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Math Help - Should I be using t = I/Pr ?

  1. #1
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    Should I be using t = I/Pr ?

    Hello. In a maturity value interest question I am not quite sure what formula to use to get time, and also what measurement I should be using for the time (days, months, etc)

    The question is:

    Calculate the time period of an investment in a mutual fund that matured to $250,000 yielding an interest of $75,000 at 6% compounded semi-annually? Please round your answer up to the nearest month.

    What I have done so far:

    S = P + I so P=S-I P = 250,000-75,000 = 175,000

    Now that I have S, P, and I, time is required.

    I tried using t=i/pr which gets me 75,000 / [250,000*0.06] which = 5

    Is that 5 years? Another thing is that equation didnt account for the semi annual compounding :s

    Thanks
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  2. #2
    MHF Contributor ebaines's Avatar
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    Re: Should I be using t = I/Pr ?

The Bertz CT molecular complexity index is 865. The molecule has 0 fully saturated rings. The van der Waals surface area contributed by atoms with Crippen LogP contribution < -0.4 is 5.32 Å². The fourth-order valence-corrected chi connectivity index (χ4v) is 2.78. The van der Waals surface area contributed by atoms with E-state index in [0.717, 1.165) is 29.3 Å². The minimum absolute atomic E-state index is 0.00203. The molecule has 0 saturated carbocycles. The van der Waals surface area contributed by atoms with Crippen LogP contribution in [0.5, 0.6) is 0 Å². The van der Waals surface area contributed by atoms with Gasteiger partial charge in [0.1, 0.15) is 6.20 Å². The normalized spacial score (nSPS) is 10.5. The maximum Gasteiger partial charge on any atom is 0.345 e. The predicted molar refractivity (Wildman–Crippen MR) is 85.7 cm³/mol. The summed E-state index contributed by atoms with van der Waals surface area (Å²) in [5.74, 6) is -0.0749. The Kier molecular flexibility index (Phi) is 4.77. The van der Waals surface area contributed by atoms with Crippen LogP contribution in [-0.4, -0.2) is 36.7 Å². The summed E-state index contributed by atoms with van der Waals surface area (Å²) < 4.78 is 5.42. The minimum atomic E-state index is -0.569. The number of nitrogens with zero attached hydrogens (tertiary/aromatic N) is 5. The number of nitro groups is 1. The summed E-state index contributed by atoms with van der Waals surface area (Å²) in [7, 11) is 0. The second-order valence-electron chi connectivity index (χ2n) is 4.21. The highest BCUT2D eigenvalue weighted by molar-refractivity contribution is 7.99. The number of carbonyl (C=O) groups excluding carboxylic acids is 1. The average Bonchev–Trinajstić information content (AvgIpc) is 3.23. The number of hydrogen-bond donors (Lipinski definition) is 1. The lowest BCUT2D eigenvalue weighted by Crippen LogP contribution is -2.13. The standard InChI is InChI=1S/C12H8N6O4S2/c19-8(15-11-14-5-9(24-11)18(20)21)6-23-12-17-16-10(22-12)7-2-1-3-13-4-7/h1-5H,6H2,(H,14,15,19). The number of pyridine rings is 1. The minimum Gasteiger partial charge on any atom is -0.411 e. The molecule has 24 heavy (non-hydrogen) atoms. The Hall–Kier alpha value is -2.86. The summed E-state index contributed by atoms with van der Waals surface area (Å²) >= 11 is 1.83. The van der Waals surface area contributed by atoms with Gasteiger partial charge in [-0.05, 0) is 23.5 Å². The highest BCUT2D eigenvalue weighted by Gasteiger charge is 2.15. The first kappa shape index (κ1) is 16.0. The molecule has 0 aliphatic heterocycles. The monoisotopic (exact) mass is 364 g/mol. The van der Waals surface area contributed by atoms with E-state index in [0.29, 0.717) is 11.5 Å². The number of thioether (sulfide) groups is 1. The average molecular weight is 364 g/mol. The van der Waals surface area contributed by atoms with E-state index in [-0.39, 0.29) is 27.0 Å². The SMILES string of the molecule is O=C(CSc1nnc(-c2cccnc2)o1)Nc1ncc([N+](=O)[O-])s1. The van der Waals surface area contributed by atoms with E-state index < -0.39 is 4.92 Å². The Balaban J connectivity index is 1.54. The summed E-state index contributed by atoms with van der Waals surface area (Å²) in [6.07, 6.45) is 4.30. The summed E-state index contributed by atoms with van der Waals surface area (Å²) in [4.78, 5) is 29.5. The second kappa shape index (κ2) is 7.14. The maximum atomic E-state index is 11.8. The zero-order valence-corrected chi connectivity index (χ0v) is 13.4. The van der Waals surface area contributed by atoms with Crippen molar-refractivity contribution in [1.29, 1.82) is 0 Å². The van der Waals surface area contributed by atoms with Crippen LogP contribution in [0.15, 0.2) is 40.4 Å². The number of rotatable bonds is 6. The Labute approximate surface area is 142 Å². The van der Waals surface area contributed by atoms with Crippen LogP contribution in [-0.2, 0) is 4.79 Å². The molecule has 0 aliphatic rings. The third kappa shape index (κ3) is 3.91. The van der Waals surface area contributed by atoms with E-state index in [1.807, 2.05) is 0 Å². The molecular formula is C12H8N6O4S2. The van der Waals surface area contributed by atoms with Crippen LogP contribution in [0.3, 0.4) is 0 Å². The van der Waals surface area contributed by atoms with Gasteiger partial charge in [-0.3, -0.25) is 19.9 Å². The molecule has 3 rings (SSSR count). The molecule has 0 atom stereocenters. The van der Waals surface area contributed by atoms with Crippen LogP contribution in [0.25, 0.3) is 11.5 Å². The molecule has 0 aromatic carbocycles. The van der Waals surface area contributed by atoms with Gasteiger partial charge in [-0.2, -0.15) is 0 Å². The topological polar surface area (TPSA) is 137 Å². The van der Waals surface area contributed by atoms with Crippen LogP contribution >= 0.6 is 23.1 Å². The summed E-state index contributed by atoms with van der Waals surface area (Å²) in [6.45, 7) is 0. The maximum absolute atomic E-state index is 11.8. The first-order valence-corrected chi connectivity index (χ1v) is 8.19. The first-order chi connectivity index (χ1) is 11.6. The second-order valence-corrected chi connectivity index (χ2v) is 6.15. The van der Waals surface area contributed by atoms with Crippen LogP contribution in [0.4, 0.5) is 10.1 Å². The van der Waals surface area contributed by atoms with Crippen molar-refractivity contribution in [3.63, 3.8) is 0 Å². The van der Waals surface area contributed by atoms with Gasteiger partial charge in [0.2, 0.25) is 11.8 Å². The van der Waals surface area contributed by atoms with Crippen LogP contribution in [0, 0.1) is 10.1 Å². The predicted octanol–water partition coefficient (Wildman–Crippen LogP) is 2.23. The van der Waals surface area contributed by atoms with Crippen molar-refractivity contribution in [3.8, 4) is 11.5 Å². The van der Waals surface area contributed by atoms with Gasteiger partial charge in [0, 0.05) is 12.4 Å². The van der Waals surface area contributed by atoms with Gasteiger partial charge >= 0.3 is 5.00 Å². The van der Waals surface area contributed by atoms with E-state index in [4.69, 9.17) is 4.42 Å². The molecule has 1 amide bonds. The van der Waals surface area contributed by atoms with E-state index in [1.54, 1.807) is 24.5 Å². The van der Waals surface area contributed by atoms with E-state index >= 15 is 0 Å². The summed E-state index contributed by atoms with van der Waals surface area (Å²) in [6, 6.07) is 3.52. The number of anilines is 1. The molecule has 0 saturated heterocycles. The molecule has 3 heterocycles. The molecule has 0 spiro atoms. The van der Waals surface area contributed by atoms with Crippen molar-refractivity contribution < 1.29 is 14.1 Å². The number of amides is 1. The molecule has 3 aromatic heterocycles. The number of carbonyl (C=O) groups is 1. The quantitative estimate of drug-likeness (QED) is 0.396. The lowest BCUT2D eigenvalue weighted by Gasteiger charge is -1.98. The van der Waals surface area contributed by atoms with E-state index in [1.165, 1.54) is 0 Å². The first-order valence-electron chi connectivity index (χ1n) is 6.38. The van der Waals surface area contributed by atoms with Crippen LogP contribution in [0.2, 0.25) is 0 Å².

There are a few things wrong here. First, the formula t = i/pr works for simple interest only, not compound interest. And second, the denominator of that should be the amount invested, which was 175K. So that formula would yield t = 75/(175*.06) = 7.14, meaning it would take 7.14 years of simple interest to make the investment reach $250K.

    For compound interest you use:  FV = PV(1+i)^n where i is the interest rate per period and n is the number of periods of time. In this case a period is half a year in duration, and so the value for i is 0.06/2. PV is the present (or beginning) value and FV is the future (or ending) value. So you have:

     250 = 175(1+\frac {0.06} 2 )^n

    Do you know how to solve for n? Hint - it requires using logarithms. Once you have a value for n, round up to the next whole number and then multiply by 6 to get the number of months.
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